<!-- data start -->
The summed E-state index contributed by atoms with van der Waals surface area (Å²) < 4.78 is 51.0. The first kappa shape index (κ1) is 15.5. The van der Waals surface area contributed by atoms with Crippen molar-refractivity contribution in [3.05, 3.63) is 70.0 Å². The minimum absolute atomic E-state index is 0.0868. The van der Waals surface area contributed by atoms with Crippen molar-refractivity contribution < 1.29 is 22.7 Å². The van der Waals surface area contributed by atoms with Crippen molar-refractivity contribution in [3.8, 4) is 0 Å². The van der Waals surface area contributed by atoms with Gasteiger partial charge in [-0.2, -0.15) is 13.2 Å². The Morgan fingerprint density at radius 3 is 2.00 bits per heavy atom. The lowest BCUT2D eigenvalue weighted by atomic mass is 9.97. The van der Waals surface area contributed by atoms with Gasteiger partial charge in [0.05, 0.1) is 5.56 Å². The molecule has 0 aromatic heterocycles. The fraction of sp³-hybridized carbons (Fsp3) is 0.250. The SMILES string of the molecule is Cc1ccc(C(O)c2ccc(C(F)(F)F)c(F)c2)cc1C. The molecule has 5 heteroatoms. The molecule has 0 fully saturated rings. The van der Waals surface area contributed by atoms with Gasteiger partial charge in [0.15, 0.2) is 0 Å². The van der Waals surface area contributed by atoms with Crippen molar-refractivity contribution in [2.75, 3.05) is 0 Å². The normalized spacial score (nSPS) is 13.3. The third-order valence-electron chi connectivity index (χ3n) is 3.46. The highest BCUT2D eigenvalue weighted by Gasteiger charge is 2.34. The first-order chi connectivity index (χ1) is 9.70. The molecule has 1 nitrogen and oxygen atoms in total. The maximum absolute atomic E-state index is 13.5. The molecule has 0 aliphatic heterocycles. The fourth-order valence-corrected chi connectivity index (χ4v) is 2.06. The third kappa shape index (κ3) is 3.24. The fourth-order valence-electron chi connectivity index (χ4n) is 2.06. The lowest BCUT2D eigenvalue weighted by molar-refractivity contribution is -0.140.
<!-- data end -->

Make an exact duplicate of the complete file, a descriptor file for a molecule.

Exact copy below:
The summed E-state index contributed by atoms with van der Waals surface area (Å²) < 4.78 is 51.0. The first kappa shape index (κ1) is 15.5. The van der Waals surface area contributed by atoms with Crippen molar-refractivity contribution in [3.05, 3.63) is 70.0 Å². The minimum absolute atomic E-state index is 0.0868. The van der Waals surface area contributed by atoms with Crippen molar-refractivity contribution < 1.29 is 22.7 Å². The van der Waals surface area contributed by atoms with Crippen molar-refractivity contribution in [3.8, 4) is 0 Å². The van der Waals surface area contributed by atoms with Gasteiger partial charge in [-0.2, -0.15) is 13.2 Å². The Morgan fingerprint density at radius 3 is 2.00 bits per heavy atom. The lowest BCUT2D eigenvalue weighted by atomic mass is 9.97. The van der Waals surface area contributed by atoms with Gasteiger partial charge in [0.05, 0.1) is 5.56 Å². The molecule has 0 aromatic heterocycles. The fraction of sp³-hybridized carbons (Fsp3) is 0.250. The SMILES string of the molecule is Cc1ccc(C(O)c2ccc(C(F)(F)F)c(F)c2)cc1C. The molecule has 5 heteroatoms. The molecule has 0 fully saturated rings. The van der Waals surface area contributed by atoms with Gasteiger partial charge in [0.15, 0.2) is 0 Å². The van der Waals surface area contributed by atoms with Crippen molar-refractivity contribution in [2.75, 3.05) is 0 Å². The normalized spacial score (nSPS) is 13.3. The third-order valence-electron chi connectivity index (χ3n) is 3.46. The highest BCUT2D eigenvalue weighted by Gasteiger charge is 2.34. The first-order chi connectivity index (χ1) is 9.70. The molecule has 1 nitrogen and oxygen atoms in total. The maximum absolute atomic E-state index is 13.5. The molecule has 0 aliphatic heterocycles. The fourth-order valence-corrected chi connectivity index (χ4v) is 2.06. The third kappa shape index (κ3) is 3.24. The fourth-order valence-electron chi connectivity index (χ4n) is 2.06. The lowest BCUT2D eigenvalue weighted by molar-refractivity contribution is -0.140.